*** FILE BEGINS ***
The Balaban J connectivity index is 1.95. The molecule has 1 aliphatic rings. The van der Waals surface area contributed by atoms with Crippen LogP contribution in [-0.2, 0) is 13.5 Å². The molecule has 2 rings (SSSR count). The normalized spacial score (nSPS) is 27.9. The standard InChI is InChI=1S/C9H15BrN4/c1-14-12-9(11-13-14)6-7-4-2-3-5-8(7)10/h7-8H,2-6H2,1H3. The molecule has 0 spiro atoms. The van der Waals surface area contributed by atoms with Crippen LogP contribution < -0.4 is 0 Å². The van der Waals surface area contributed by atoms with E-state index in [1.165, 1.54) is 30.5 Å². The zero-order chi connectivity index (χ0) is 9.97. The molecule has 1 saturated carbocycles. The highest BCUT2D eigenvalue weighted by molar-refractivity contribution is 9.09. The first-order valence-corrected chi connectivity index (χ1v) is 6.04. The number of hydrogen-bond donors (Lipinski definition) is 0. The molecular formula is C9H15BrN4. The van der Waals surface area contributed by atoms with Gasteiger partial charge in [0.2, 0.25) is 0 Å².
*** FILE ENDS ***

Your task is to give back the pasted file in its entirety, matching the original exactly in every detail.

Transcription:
The Balaban J connectivity index is 1.95. The molecule has 1 aliphatic rings. The van der Waals surface area contributed by atoms with Crippen LogP contribution in [-0.2, 0) is 13.5 Å². The molecule has 2 rings (SSSR count). The normalized spacial score (nSPS) is 27.9. The standard InChI is InChI=1S/C9H15BrN4/c1-14-12-9(11-13-14)6-7-4-2-3-5-8(7)10/h7-8H,2-6H2,1H3. The molecule has 0 spiro atoms. The van der Waals surface area contributed by atoms with Crippen LogP contribution < -0.4 is 0 Å². The van der Waals surface area contributed by atoms with E-state index in [1.165, 1.54) is 30.5 Å². The zero-order chi connectivity index (χ0) is 9.97. The molecule has 1 saturated carbocycles. The highest BCUT2D eigenvalue weighted by molar-refractivity contribution is 9.09. The first-order valence-corrected chi connectivity index (χ1v) is 6.04. The number of hydrogen-bond donors (Lipinski definition) is 0. The molecular formula is C9H15BrN4. The van der Waals surface area contributed by atoms with Gasteiger partial charge in [0.2, 0.25) is 0 Å².